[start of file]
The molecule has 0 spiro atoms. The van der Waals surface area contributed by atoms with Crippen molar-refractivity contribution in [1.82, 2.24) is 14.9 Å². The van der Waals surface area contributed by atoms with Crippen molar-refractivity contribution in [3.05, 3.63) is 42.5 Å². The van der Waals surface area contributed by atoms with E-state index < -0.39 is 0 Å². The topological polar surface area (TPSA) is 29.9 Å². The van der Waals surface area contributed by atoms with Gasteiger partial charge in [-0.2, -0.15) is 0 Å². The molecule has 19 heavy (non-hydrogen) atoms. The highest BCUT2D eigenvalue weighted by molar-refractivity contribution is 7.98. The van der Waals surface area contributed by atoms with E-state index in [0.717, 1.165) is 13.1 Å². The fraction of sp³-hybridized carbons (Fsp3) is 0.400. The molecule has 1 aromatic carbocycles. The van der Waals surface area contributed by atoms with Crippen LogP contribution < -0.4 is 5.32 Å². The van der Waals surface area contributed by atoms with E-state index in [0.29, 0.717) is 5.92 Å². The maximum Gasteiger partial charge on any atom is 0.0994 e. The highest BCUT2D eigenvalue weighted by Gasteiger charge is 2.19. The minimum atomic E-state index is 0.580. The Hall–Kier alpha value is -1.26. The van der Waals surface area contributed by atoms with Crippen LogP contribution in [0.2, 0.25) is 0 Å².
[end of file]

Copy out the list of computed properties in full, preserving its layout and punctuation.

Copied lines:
The molecule has 0 spiro atoms. The van der Waals surface area contributed by atoms with Crippen molar-refractivity contribution in [1.82, 2.24) is 14.9 Å². The van der Waals surface area contributed by atoms with Crippen molar-refractivity contribution in [3.05, 3.63) is 42.5 Å². The van der Waals surface area contributed by atoms with E-state index < -0.39 is 0 Å². The topological polar surface area (TPSA) is 29.9 Å². The van der Waals surface area contributed by atoms with Gasteiger partial charge in [-0.2, -0.15) is 0 Å². The molecule has 19 heavy (non-hydrogen) atoms. The highest BCUT2D eigenvalue weighted by molar-refractivity contribution is 7.98. The van der Waals surface area contributed by atoms with E-state index in [0.717, 1.165) is 13.1 Å². The fraction of sp³-hybridized carbons (Fsp3) is 0.400. The molecule has 1 aromatic carbocycles. The van der Waals surface area contributed by atoms with Crippen LogP contribution < -0.4 is 5.32 Å². The van der Waals surface area contributed by atoms with E-state index in [0.29, 0.717) is 5.92 Å². The maximum Gasteiger partial charge on any atom is 0.0994 e. The highest BCUT2D eigenvalue weighted by Gasteiger charge is 2.19. The minimum atomic E-state index is 0.580. The Hall–Kier alpha value is -1.26. The van der Waals surface area contributed by atoms with Crippen LogP contribution in [0.2, 0.25) is 0 Å².